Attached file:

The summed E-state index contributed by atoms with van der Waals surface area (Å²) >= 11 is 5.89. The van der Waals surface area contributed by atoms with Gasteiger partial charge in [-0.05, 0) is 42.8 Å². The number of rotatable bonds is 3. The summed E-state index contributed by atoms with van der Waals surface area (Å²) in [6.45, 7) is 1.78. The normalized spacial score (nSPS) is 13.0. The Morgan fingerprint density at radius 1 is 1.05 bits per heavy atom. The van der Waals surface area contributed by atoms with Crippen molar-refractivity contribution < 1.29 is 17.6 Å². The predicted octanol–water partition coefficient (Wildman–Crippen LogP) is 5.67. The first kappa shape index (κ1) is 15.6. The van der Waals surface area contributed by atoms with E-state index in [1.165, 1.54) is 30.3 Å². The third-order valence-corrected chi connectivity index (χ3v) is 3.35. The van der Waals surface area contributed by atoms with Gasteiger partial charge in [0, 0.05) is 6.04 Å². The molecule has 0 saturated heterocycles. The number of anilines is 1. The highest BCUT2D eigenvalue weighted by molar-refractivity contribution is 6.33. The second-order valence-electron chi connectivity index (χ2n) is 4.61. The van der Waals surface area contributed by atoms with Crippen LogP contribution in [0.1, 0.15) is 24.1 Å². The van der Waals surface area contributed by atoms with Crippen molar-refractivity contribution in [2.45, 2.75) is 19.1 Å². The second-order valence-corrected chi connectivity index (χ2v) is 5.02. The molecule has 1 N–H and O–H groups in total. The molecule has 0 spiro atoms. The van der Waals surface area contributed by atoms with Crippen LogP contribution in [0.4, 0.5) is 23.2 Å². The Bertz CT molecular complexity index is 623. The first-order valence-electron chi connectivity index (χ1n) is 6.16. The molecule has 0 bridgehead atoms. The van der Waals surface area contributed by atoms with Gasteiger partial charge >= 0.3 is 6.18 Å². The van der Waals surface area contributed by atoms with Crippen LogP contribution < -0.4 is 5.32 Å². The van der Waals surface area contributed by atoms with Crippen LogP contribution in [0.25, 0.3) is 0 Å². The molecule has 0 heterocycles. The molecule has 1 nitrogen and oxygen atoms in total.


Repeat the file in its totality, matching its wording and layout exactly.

The summed E-state index contributed by atoms with van der Waals surface area (Å²) >= 11 is 5.89. The van der Waals surface area contributed by atoms with Gasteiger partial charge in [-0.05, 0) is 42.8 Å². The number of rotatable bonds is 3. The summed E-state index contributed by atoms with van der Waals surface area (Å²) in [6.45, 7) is 1.78. The normalized spacial score (nSPS) is 13.0. The Morgan fingerprint density at radius 1 is 1.05 bits per heavy atom. The van der Waals surface area contributed by atoms with Crippen molar-refractivity contribution < 1.29 is 17.6 Å². The predicted octanol–water partition coefficient (Wildman–Crippen LogP) is 5.67. The first kappa shape index (κ1) is 15.6. The van der Waals surface area contributed by atoms with E-state index in [1.165, 1.54) is 30.3 Å². The third-order valence-corrected chi connectivity index (χ3v) is 3.35. The van der Waals surface area contributed by atoms with Gasteiger partial charge in [0, 0.05) is 6.04 Å². The molecule has 0 saturated heterocycles. The number of anilines is 1. The highest BCUT2D eigenvalue weighted by molar-refractivity contribution is 6.33. The second-order valence-electron chi connectivity index (χ2n) is 4.61. The van der Waals surface area contributed by atoms with Crippen LogP contribution in [0.1, 0.15) is 24.1 Å². The van der Waals surface area contributed by atoms with Crippen molar-refractivity contribution in [2.45, 2.75) is 19.1 Å². The second-order valence-corrected chi connectivity index (χ2v) is 5.02. The molecule has 1 N–H and O–H groups in total. The molecule has 0 spiro atoms. The van der Waals surface area contributed by atoms with Crippen LogP contribution in [0.4, 0.5) is 23.2 Å². The Bertz CT molecular complexity index is 623. The first-order valence-electron chi connectivity index (χ1n) is 6.16. The molecule has 0 bridgehead atoms. The van der Waals surface area contributed by atoms with Gasteiger partial charge >= 0.3 is 6.18 Å². The van der Waals surface area contributed by atoms with Crippen LogP contribution < -0.4 is 5.32 Å². The van der Waals surface area contributed by atoms with Crippen LogP contribution in [0.25, 0.3) is 0 Å². The molecule has 0 heterocycles. The molecule has 1 nitrogen and oxygen atoms in total.